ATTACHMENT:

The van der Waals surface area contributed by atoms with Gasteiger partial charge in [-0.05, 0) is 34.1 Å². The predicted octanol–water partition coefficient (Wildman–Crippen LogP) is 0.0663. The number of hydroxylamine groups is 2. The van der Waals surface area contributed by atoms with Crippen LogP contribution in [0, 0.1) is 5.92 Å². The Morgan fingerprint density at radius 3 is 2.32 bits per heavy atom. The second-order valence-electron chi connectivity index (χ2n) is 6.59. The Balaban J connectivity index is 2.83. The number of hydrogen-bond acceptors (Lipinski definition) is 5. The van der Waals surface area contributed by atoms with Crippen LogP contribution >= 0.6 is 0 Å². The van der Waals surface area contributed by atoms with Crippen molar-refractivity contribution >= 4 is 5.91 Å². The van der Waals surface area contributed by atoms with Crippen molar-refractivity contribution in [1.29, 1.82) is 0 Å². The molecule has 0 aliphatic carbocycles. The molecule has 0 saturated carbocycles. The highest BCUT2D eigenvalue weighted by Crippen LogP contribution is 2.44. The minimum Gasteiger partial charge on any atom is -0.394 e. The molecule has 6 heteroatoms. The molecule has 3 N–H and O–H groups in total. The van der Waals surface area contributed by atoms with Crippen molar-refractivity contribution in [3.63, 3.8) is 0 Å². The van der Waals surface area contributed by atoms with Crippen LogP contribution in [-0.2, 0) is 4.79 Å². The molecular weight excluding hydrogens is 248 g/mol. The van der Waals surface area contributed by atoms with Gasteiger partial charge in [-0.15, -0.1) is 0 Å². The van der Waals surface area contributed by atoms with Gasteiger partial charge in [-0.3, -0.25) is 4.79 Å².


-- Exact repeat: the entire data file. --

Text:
The van der Waals surface area contributed by atoms with Gasteiger partial charge in [-0.05, 0) is 34.1 Å². The predicted octanol–water partition coefficient (Wildman–Crippen LogP) is 0.0663. The number of hydroxylamine groups is 2. The van der Waals surface area contributed by atoms with Crippen LogP contribution in [0, 0.1) is 5.92 Å². The Morgan fingerprint density at radius 3 is 2.32 bits per heavy atom. The second-order valence-electron chi connectivity index (χ2n) is 6.59. The Balaban J connectivity index is 2.83. The number of hydrogen-bond acceptors (Lipinski definition) is 5. The van der Waals surface area contributed by atoms with Crippen LogP contribution >= 0.6 is 0 Å². The van der Waals surface area contributed by atoms with Crippen molar-refractivity contribution >= 4 is 5.91 Å². The van der Waals surface area contributed by atoms with Crippen molar-refractivity contribution in [1.29, 1.82) is 0 Å². The molecule has 0 aliphatic carbocycles. The molecule has 0 saturated carbocycles. The highest BCUT2D eigenvalue weighted by Crippen LogP contribution is 2.44. The minimum Gasteiger partial charge on any atom is -0.394 e. The molecule has 6 heteroatoms. The molecule has 3 N–H and O–H groups in total. The van der Waals surface area contributed by atoms with Crippen molar-refractivity contribution in [3.63, 3.8) is 0 Å². The van der Waals surface area contributed by atoms with Crippen LogP contribution in [-0.2, 0) is 4.79 Å². The molecular weight excluding hydrogens is 248 g/mol. The van der Waals surface area contributed by atoms with Gasteiger partial charge in [-0.15, -0.1) is 0 Å². The van der Waals surface area contributed by atoms with Gasteiger partial charge in [-0.3, -0.25) is 4.79 Å².